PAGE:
Much of the land area of the town of Deseronto is part of the Culbertson Tract land claim submitted by the Tyendinaga Mohawks in 1995 and accepted for negotiation by Canada in 2003. The controversy surrounding this has led to recent protests, including road and rail line disruption.[5][6] The Culbertson Tract is an 827-acre parcel of land that covers much of downtown Deseronto and part of Tyendinaga Township, which the government has acknowledged was never ceded by the Indians.[7] Negotiations ceased in 2008 when the government declared that it would not consider expropriation of non-natives to expand the reserve.[5] Some rapprochement was seen in October 2013 with a well-attended symposium on "The land that supports our feet".[8] The Township has archived material into a "Catalogue of Culbertson Tract Land Claim documents collection".[9] In June 2013, Mr. Justice Rennie of the Federal Court of Canada ruled, in " Mohawks of the Bay of Quinte v. Canada (Indian Affairs and Northern Development)",[10] that expropriation is indeed a viable option:[11]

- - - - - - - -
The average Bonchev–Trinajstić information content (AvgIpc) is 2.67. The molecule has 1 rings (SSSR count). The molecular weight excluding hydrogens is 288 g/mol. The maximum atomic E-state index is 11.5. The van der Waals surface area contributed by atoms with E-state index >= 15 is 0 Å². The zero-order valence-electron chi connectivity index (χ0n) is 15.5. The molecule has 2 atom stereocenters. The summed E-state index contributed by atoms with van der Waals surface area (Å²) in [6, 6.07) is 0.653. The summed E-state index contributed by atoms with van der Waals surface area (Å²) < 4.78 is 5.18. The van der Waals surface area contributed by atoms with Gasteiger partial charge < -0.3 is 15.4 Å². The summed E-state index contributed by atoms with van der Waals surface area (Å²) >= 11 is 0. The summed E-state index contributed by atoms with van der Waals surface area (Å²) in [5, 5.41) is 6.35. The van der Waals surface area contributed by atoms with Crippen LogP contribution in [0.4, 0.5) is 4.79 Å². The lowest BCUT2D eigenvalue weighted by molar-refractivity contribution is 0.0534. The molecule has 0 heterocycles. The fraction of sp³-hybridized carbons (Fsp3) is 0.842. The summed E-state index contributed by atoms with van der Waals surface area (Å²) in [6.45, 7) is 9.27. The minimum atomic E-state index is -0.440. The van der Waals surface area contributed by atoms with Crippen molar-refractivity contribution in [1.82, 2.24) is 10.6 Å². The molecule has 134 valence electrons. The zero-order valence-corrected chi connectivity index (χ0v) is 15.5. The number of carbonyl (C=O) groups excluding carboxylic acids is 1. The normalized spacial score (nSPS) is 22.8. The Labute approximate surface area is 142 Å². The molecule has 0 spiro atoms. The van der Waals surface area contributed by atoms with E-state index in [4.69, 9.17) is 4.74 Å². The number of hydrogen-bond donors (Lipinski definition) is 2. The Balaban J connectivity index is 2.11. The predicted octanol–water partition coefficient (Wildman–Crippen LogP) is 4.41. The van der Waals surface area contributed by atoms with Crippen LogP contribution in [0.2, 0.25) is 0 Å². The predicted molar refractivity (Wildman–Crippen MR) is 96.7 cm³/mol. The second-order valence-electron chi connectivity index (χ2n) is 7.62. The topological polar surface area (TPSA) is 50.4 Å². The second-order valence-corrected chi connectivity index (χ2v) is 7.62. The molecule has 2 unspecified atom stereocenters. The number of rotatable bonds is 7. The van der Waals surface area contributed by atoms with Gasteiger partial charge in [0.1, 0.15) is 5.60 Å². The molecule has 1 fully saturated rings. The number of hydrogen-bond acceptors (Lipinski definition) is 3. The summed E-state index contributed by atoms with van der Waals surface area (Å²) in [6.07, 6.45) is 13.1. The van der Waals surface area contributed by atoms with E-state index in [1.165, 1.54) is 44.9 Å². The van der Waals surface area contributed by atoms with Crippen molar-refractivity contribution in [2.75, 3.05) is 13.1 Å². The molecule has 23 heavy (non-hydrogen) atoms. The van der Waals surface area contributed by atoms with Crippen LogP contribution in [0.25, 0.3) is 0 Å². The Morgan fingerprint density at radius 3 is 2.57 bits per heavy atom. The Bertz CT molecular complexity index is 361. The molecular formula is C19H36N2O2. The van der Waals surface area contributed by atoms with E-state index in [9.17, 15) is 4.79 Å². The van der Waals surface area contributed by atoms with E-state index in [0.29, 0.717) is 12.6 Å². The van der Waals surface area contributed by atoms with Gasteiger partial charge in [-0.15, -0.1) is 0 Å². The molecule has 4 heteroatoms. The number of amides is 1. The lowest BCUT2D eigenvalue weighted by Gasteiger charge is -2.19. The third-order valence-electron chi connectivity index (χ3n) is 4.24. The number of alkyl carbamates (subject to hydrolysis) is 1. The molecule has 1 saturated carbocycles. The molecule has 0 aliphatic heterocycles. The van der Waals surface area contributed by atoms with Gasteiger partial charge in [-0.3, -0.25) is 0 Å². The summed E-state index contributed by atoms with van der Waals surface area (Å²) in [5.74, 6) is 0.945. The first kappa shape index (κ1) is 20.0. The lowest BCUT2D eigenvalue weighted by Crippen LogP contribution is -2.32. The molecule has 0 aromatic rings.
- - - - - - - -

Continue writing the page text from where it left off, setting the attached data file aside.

[1] The Mohawks of the Bay of Quinte (the applicant) occupy the Tyendinaga Mohawk Territory (Indian Reserve No. 38) in southeastern Ontario. This territory is part of the original Mohawk Tract granted to the Six Nations by Treaty 3½, the Simcoe Deed of 1793.

[2] The Culbertson Tract is a 923 acre parcel of land within the Mohawk Tract. The applicant alleges it was wrongfully alienated by the Crown in 1837. The Minister accepted this claim for negotiation in accordance with criteria of the Specific Claims Policy (the Policy) in 2003. A decade later, the claim remains unresolved.

[3] The applicant submits that the Minister is in breach of his fiduciary duty to negotiate in good faith. The applicant seeks a declaration that, as an aspect of his duty to negotiate in good faith, the Minister must consider all possible options including the acquisition of third party interests in the Culbertson Tract and returning the land to the applicant. The applicant seeks an order directing that the Minister negotiate on this basis.